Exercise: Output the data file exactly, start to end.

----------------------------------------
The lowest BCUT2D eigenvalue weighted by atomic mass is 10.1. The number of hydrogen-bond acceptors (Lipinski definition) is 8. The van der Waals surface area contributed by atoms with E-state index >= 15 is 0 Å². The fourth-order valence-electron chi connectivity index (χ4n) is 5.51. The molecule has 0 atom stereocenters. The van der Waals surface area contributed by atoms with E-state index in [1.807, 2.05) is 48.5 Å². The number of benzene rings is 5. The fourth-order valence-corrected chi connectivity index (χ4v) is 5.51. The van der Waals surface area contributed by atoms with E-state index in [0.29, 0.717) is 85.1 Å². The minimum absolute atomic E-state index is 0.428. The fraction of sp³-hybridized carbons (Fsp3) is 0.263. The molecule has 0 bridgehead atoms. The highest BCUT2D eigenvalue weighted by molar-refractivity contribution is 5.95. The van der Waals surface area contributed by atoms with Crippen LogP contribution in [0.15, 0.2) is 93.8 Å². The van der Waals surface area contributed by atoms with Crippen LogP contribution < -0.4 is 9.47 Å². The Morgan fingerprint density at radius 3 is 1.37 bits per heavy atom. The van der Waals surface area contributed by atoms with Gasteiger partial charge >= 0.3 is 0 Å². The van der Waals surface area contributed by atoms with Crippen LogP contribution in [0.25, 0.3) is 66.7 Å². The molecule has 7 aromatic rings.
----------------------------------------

The lowest BCUT2D eigenvalue weighted by atomic mass is 10.1. The number of hydrogen-bond acceptors (Lipinski definition) is 8. The van der Waals surface area contributed by atoms with E-state index >= 15 is 0 Å². The fourth-order valence-electron chi connectivity index (χ4n) is 5.51. The molecule has 0 atom stereocenters. The van der Waals surface area contributed by atoms with E-state index in [1.807, 2.05) is 48.5 Å². The number of benzene rings is 5. The fourth-order valence-corrected chi connectivity index (χ4v) is 5.51. The van der Waals surface area contributed by atoms with E-state index in [0.29, 0.717) is 85.1 Å². The minimum absolute atomic E-state index is 0.428. The fraction of sp³-hybridized carbons (Fsp3) is 0.263. The molecule has 0 bridgehead atoms. The highest BCUT2D eigenvalue weighted by molar-refractivity contribution is 5.95. The van der Waals surface area contributed by atoms with Crippen LogP contribution in [0.15, 0.2) is 93.8 Å². The van der Waals surface area contributed by atoms with Crippen LogP contribution < -0.4 is 9.47 Å². The Morgan fingerprint density at radius 3 is 1.37 bits per heavy atom. The van der Waals surface area contributed by atoms with Gasteiger partial charge >= 0.3 is 0 Å². The van der Waals surface area contributed by atoms with Crippen LogP contribution in [0.25, 0.3) is 66.7 Å². The molecule has 7 aromatic rings.